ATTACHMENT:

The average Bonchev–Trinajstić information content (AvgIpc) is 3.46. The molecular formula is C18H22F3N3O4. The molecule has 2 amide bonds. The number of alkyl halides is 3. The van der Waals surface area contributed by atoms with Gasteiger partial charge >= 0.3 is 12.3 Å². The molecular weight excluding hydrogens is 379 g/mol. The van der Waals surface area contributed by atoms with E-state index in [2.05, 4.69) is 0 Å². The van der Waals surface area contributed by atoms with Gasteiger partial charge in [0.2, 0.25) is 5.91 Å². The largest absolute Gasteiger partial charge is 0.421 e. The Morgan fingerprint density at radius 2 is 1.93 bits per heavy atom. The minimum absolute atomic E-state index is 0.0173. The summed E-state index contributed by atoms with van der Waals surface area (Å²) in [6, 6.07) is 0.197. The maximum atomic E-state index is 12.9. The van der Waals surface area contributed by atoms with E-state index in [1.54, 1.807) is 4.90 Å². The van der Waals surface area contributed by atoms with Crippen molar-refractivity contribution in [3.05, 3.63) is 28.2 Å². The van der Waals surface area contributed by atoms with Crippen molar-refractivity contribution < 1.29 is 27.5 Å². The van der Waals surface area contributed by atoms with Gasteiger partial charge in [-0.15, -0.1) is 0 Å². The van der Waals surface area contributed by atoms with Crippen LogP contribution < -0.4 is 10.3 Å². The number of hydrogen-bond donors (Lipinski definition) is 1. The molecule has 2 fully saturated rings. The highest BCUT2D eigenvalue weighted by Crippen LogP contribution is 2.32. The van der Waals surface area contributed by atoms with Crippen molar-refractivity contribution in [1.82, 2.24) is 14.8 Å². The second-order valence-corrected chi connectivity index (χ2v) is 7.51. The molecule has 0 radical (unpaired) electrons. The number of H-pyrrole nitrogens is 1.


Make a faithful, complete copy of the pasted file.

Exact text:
The average Bonchev–Trinajstić information content (AvgIpc) is 3.46. The molecular formula is C18H22F3N3O4. The molecule has 2 amide bonds. The number of alkyl halides is 3. The van der Waals surface area contributed by atoms with Gasteiger partial charge >= 0.3 is 12.3 Å². The molecular weight excluding hydrogens is 379 g/mol. The van der Waals surface area contributed by atoms with E-state index in [2.05, 4.69) is 0 Å². The van der Waals surface area contributed by atoms with Gasteiger partial charge in [0.2, 0.25) is 5.91 Å². The largest absolute Gasteiger partial charge is 0.421 e. The Morgan fingerprint density at radius 2 is 1.93 bits per heavy atom. The minimum absolute atomic E-state index is 0.0173. The summed E-state index contributed by atoms with van der Waals surface area (Å²) in [6, 6.07) is 0.197. The maximum atomic E-state index is 12.9. The van der Waals surface area contributed by atoms with E-state index in [1.54, 1.807) is 4.90 Å². The van der Waals surface area contributed by atoms with Crippen molar-refractivity contribution in [3.05, 3.63) is 28.2 Å². The van der Waals surface area contributed by atoms with Crippen molar-refractivity contribution < 1.29 is 27.5 Å². The van der Waals surface area contributed by atoms with Gasteiger partial charge in [-0.15, -0.1) is 0 Å². The van der Waals surface area contributed by atoms with Crippen LogP contribution < -0.4 is 10.3 Å². The number of hydrogen-bond donors (Lipinski definition) is 1. The molecule has 2 fully saturated rings. The highest BCUT2D eigenvalue weighted by Crippen LogP contribution is 2.32. The van der Waals surface area contributed by atoms with Crippen molar-refractivity contribution in [1.82, 2.24) is 14.8 Å². The second-order valence-corrected chi connectivity index (χ2v) is 7.51. The molecule has 0 radical (unpaired) electrons. The number of H-pyrrole nitrogens is 1.